Calcium signaling in neurogenesis: regulation of proliferation, differentiation and migration of neural stem cells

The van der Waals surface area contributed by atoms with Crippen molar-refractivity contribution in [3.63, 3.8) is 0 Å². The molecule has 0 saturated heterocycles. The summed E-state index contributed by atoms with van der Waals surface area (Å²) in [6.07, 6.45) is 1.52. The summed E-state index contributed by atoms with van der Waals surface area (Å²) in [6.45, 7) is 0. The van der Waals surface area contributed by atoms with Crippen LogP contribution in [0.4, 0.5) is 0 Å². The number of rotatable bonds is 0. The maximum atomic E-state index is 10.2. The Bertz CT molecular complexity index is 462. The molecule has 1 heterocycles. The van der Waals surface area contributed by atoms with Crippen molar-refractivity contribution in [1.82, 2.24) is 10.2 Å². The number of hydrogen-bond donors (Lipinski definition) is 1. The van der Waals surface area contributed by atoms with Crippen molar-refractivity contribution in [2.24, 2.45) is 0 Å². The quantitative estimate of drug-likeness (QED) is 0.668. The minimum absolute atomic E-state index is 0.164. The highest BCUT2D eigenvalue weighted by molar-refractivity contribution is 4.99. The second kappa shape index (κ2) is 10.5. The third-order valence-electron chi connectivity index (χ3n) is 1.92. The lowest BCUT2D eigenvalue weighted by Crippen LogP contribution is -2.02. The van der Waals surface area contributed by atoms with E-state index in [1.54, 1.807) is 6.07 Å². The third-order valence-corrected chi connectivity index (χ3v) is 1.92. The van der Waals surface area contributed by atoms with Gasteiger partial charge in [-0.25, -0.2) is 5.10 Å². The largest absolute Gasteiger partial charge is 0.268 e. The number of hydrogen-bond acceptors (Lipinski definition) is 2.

Sammanfattning: The calcium ion (Ca2+) is a highly versatile and ubiquitous signaling messenger in all cell types. Signal transduction occurs through changes in the cytosolic Ca2+ concentration after the opening of Ca2+ channels in the plasma membrane (PM) and endoplasmic reticulum (ER). The difference in Ca2+ concentration between the extracellular space and the cytosol is large, around 10,000 fold, creating a steep gradient that causes Ca2+ to rapidly flow into the cell. Signaling via Ca2+ is fundamental for triggering numerous vital processes in the cell, ranging from fertilization to cell death. Calcium signaling is also critical for regulating neurogenesis in various ways, some of which have been explored in this work. Proliferation of neural progenitors is dependent on spontaneous Ca2+ activity that occurs in small-scale networks. Ca2+ activity is correlated with electrical activity both in vitro and in vivo and depends on connexin 43 gap junction and PM channels. Differentiation of neural progenitors is also regulated by Ca2+ signaling. We have found that T α1h voltage-dependent Ca2+ channels promote spontaneous Ca2+ activity and direct the differentiation of human neuroepithelial stem cells towards neurons, depending on caspase-3 enzymatic activity. These results were confirmed with T α1h knockout mice that showed a decreased number of neurons in the dorsal cortex. Neuronal migration also depends on Ca2+ signaling. We demonstrated that glial derived neurotrophic factor (GDNF) stimulates a Ca2+ response through the activation of the receptor tyrosine kinase (RET). The subsequent downstream signaling cascade includes phospholipase Cγ, which binds to RET Tyr1015. Mutating RET at Tyr1015 inhibits neuronal progenitor migration towards the cortical plate. We also showed that neurogenesis was altered by the addition of non-cytotoxic concentrations of polychlorinated biphenyls that disrupt spontaneous Ca2+ activity. Polychlorinated biphenyls are common food contaminants. In addition, methyl mercury, another food contaminant, disrupts neuronal differentiation in the opposite direction. Altogether, these data demonstrate the huge impact of Ca2+ signaling on the development of the embryonic brain. To conclude, we have analyzed Ca2+ signaling during three critical steps of neurogenesis: proliferation, differentiation, and migration. All of these processes are known to be dependent on Ca2+. A deeper understanding of how Ca2+ regulates such different physiological processes is crucial for the field of regenerative medicine, in which control of the expansion and differentiation of neural stem cells can increase the production of neuronal cells in vitro for use in cell replacement therapies.

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